But Frank, a performer whose rubber-faced, staccato monologues on The Show back in 2006 created the aesthetic for the first wave of YouTube stars, runs a decidedly non-Hollywood shop. There’s a refreshing lack of pretension, in part because he’s avoided the hyperspecialized model used in traditional video production where a writer might never see a gaffer or even understand what that person does. (It’s the chief electrician on set, in case you’re wondering.) Everyone at BuzzFeed Motion Pictures is “multihyphenated,” says Ella Mielniczenko, 25, a writer-producer-performer for the series You Do You, an all-female scripted comedy that you could binge-watch along with Girls. “I can write better because I understand how I’m going to execute it and make it,” she tells me. “I can direct better because I know what it’s like to be in front of the camera.”
Frank’s multihyphenates are organized into teams—often color-coded—of no more than seven people, each devoted to a type of video, such as those that promote racial equality (“If Latinos Said the Stuff White People Say”) and “franchise” formats such as Reaction videos (“Celebs Watch Animal Births”) and Moments (“Awkward Moments You Know Too Well”). To ensure that no one gets complacent, the entire staff is reorganized into different teams every three months. Frank believes that this keeps the creative process from becoming calcified and helps producers unlearn habits. “There’s this highly articulated way of making video that started 100 years ago,” says Frank, who has overseen the making of more than 7,000 videos in the three years since Peretti got him to join BuzzFeed by acquiring his startup. “The modern opportunity necessarily means that you have to question almost every one of those decisions. Things like, ‘Should we be talking about story as the prime vehicle for video versus a moment or a character?’ ”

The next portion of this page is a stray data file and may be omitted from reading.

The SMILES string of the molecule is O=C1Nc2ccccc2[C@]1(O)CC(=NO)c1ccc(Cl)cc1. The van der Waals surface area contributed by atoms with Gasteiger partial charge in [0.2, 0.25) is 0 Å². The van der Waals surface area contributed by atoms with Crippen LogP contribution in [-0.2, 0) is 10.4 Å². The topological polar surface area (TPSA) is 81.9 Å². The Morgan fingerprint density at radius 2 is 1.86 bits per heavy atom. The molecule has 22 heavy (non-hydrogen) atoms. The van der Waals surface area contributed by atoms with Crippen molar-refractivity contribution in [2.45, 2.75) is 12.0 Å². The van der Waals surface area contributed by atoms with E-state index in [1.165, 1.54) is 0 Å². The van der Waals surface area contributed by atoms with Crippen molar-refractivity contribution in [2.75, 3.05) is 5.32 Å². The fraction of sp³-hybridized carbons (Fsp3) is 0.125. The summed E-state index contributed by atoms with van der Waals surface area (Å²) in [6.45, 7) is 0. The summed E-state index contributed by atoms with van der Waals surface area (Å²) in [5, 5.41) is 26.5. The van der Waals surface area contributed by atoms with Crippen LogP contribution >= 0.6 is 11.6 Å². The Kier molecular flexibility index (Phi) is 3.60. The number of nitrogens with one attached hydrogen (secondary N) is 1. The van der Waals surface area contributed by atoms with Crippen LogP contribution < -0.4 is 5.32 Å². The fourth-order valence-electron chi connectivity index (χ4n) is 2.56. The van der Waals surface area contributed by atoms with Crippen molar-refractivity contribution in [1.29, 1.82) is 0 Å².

Mielniczenko’s series epitomizes BuzzFeed’s updated approach. You Do You focuses on the interplay among the main characters, Ashly, Ella, Quinta, and Sara, as they explore particular moments in their lives. The narrative arc that’s woven through the episodes—going to a friend’s wedding together—is secondary at best. Last fall, BuzzFeed decided to bundle the 12 episodes of You Do You for $2.99 on iTunes, the first time it sold its content directly to the public. The series hit No. 1 on the Top TV Seasons chart the week after its release, beating The Walking Dead and Fargo.